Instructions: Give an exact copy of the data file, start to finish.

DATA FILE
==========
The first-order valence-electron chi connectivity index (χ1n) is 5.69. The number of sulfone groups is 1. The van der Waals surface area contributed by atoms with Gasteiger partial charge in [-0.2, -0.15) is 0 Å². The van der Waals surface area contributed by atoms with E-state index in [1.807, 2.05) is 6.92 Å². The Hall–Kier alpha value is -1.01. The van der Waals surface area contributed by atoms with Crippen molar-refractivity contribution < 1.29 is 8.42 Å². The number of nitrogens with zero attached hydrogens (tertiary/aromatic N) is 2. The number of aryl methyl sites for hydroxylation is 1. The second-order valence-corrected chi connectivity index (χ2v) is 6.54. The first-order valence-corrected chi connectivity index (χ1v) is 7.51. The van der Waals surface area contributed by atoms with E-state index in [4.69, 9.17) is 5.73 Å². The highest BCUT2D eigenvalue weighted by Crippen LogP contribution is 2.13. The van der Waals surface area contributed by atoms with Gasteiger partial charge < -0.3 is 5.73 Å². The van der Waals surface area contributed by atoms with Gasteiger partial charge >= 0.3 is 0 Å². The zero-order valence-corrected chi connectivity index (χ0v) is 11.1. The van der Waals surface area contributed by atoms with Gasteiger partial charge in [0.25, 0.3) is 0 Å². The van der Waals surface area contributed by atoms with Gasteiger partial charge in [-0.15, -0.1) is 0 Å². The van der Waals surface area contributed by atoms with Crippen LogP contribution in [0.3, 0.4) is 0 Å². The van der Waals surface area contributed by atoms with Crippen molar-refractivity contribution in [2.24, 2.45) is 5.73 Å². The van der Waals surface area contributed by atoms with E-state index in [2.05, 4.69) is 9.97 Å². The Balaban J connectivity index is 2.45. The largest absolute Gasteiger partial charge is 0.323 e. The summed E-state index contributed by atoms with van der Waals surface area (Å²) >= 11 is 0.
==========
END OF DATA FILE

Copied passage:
The first-order valence-electron chi connectivity index (χ1n) is 5.69. The number of sulfone groups is 1. The van der Waals surface area contributed by atoms with Gasteiger partial charge in [-0.2, -0.15) is 0 Å². The van der Waals surface area contributed by atoms with E-state index in [1.807, 2.05) is 6.92 Å². The Hall–Kier alpha value is -1.01. The van der Waals surface area contributed by atoms with Crippen molar-refractivity contribution < 1.29 is 8.42 Å². The number of nitrogens with zero attached hydrogens (tertiary/aromatic N) is 2. The number of aryl methyl sites for hydroxylation is 1. The second-order valence-corrected chi connectivity index (χ2v) is 6.54. The first-order valence-corrected chi connectivity index (χ1v) is 7.51. The van der Waals surface area contributed by atoms with E-state index in [4.69, 9.17) is 5.73 Å². The highest BCUT2D eigenvalue weighted by Crippen LogP contribution is 2.13. The van der Waals surface area contributed by atoms with Gasteiger partial charge < -0.3 is 5.73 Å². The van der Waals surface area contributed by atoms with Gasteiger partial charge >= 0.3 is 0 Å². The zero-order valence-corrected chi connectivity index (χ0v) is 11.1. The van der Waals surface area contributed by atoms with Gasteiger partial charge in [0.25, 0.3) is 0 Å². The van der Waals surface area contributed by atoms with Gasteiger partial charge in [-0.15, -0.1) is 0 Å². The van der Waals surface area contributed by atoms with Crippen LogP contribution in [0.3, 0.4) is 0 Å². The van der Waals surface area contributed by atoms with Crippen molar-refractivity contribution in [2.24, 2.45) is 5.73 Å². The van der Waals surface area contributed by atoms with E-state index in [2.05, 4.69) is 9.97 Å². The Balaban J connectivity index is 2.45. The largest absolute Gasteiger partial charge is 0.323 e. The summed E-state index contributed by atoms with van der Waals surface area (Å²) >= 11 is 0.